The Tulsi plant has a significant role in Hinduism and its rituals. It is considered a holy plant, and in front of every Hindu house, there will be a Tulsi plant. Why is it considered a holy plant? What is the textual basis for treating it as holy?
Why is Tulsi considered Sacred
The theological explanation is,
Hindus regard it as an earthly manifestation of the goddess Tulsi, a consort of the god Vishnu. The offering of its leaves is mandatory in ritualistic worship of Vishnu and his forms like Krishna and Vithoba.
While the psychological explanation could be because of the medicinal and antibacterial properties of basil plant,
Tulsi has been used for thousands of years in Ayurveda for its diverse healing properties. It is mentioned in the Charaka Samhita, an ancient Ayurvedic text. Tulsi is considered to be an adaptogen, balancing different processes in the body, and helpful for adapting to stress. Marked by its strong aroma and astringent taste, it is regarded in Ayurveda as a kind of "elixir of life" and believed to promote longevity. It is an elixir for cough; the leaves when chewed after meals acts as a digestive, and when taken before and after cold water bath controls temperature in the stomach and prevents cold. If sprinkled over cooked food in stored water, tulsi leaves prevent bacterial growth.
There are numerous myths and stories of the bond between Tulsi and Krsna (Vishnu), and it's said that Tulsi is the vegetative manifestation of Vishnu.
Tulsi in Hindu scriptures
The Padma Purana declares a person who is cremated with Tulsi twigs in his funeral pyre gains moksha and a place in Vishnu's abode Vaikuntha. If a Tulsi stick is used to burn a lamp for Vishnu, it is like offering the gods lakhs of lamps. If one makes a paste of dried Tulsi wood(from a plant that died naturally) and smears it over his body and worships Vishnu, it is worth several ordinary pujas and lakhs of Godan (donation of cows).Water mixed with the Tulsi leaves is given to the dying to raise their departing souls to heaven.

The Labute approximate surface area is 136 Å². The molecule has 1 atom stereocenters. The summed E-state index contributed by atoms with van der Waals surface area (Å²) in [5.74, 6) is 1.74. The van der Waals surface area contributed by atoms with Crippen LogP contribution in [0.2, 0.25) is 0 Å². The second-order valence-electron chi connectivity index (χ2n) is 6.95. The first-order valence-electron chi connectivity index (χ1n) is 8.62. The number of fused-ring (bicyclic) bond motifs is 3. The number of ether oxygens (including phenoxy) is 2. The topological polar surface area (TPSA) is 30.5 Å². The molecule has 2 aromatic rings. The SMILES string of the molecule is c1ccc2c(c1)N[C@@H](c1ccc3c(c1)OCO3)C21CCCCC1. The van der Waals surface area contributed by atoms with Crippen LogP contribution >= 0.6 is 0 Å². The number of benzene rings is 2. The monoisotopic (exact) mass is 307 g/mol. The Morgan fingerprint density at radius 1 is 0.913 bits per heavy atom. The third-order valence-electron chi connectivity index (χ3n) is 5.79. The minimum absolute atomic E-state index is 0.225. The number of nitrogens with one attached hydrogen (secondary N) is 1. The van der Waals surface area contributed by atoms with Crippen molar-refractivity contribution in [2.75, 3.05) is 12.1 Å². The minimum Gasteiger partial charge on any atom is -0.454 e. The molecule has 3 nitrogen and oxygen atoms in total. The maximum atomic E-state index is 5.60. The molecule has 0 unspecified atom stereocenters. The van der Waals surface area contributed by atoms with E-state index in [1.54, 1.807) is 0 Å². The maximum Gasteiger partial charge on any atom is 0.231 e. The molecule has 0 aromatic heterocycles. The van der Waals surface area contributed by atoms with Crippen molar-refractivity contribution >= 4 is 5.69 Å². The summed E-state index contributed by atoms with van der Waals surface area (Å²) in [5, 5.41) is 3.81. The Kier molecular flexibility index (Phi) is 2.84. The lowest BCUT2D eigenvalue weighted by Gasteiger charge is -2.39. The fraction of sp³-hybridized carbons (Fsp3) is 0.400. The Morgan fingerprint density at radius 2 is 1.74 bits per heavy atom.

Just as Tulsi respect is rewarding, her contempt attracts the wrath of Vishnu. Precautions are taken to avoid this. It is taboo to urinate, excrete or throw waste water near the plant. Uprooting and cutting branches of the plant is prohibited. When the plant withers, the dry plant is immersed in a water body with due religious rites as is the custom for broken divine images, which are unworthy for worship. Though Tulsi leaves are necessary for Hindu worship, there are strict rules for it. Only a male must cut them and only in the daylight. A prayer of forgiveness may also be offered to Tulsi before the act.
The esoteric importance: Tulasi as lila-shakti (the pastime energy of the Supreme Lord) is a division of sandhini-shakti (the all-encompasing unifying energy that is the basis of everything). Sandhini-shakti itself is one of the three principal energies of the Lord: sat-cit-ananda.
Tulasi as Vrinda-devi grants one entrance into the ashta-kaliya-lila or the intimate pastimes of Krishna. Neither Brahma, nor Shiva can do that.